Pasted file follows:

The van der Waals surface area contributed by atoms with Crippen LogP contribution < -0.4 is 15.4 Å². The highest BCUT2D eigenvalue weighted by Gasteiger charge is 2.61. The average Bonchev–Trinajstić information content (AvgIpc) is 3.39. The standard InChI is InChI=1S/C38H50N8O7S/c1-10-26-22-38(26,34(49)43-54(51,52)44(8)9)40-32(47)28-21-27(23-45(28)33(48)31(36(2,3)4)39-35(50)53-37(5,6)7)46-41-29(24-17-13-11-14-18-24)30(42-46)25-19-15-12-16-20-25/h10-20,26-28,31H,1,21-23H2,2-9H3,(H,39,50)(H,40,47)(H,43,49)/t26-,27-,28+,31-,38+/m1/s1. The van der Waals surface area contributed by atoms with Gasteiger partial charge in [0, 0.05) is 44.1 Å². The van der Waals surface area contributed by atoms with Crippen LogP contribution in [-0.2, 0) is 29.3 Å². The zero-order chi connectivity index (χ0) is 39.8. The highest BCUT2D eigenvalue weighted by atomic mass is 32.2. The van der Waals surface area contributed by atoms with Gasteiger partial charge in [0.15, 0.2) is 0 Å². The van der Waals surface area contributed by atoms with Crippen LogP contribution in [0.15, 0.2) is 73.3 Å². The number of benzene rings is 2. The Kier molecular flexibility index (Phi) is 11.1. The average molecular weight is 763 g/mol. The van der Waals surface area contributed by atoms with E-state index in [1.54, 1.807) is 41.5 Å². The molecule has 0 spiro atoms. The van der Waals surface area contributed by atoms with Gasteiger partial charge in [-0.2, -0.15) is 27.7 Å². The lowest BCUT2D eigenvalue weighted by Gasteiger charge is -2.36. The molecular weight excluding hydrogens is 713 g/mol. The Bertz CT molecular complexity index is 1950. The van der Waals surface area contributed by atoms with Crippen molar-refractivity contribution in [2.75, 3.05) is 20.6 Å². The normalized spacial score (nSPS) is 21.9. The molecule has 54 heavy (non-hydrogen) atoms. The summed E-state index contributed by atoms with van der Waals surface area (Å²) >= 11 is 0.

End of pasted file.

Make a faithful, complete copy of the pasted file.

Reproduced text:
The van der Waals surface area contributed by atoms with Crippen LogP contribution < -0.4 is 15.4 Å². The highest BCUT2D eigenvalue weighted by Gasteiger charge is 2.61. The average Bonchev–Trinajstić information content (AvgIpc) is 3.39. The standard InChI is InChI=1S/C38H50N8O7S/c1-10-26-22-38(26,34(49)43-54(51,52)44(8)9)40-32(47)28-21-27(23-45(28)33(48)31(36(2,3)4)39-35(50)53-37(5,6)7)46-41-29(24-17-13-11-14-18-24)30(42-46)25-19-15-12-16-20-25/h10-20,26-28,31H,1,21-23H2,2-9H3,(H,39,50)(H,40,47)(H,43,49)/t26-,27-,28+,31-,38+/m1/s1. The van der Waals surface area contributed by atoms with Gasteiger partial charge in [0, 0.05) is 44.1 Å². The van der Waals surface area contributed by atoms with Crippen LogP contribution in [-0.2, 0) is 29.3 Å². The zero-order chi connectivity index (χ0) is 39.8. The highest BCUT2D eigenvalue weighted by atomic mass is 32.2. The van der Waals surface area contributed by atoms with Gasteiger partial charge in [0.15, 0.2) is 0 Å². The van der Waals surface area contributed by atoms with Crippen LogP contribution in [0.15, 0.2) is 73.3 Å². The number of benzene rings is 2. The Kier molecular flexibility index (Phi) is 11.1. The average molecular weight is 763 g/mol. The van der Waals surface area contributed by atoms with E-state index in [1.54, 1.807) is 41.5 Å². The molecule has 0 spiro atoms. The van der Waals surface area contributed by atoms with Gasteiger partial charge in [-0.2, -0.15) is 27.7 Å². The lowest BCUT2D eigenvalue weighted by Gasteiger charge is -2.36. The molecular weight excluding hydrogens is 713 g/mol. The Bertz CT molecular complexity index is 1950. The van der Waals surface area contributed by atoms with Crippen molar-refractivity contribution in [2.75, 3.05) is 20.6 Å². The normalized spacial score (nSPS) is 21.9. The molecule has 54 heavy (non-hydrogen) atoms. The summed E-state index contributed by atoms with van der Waals surface area (Å²) >= 11 is 0.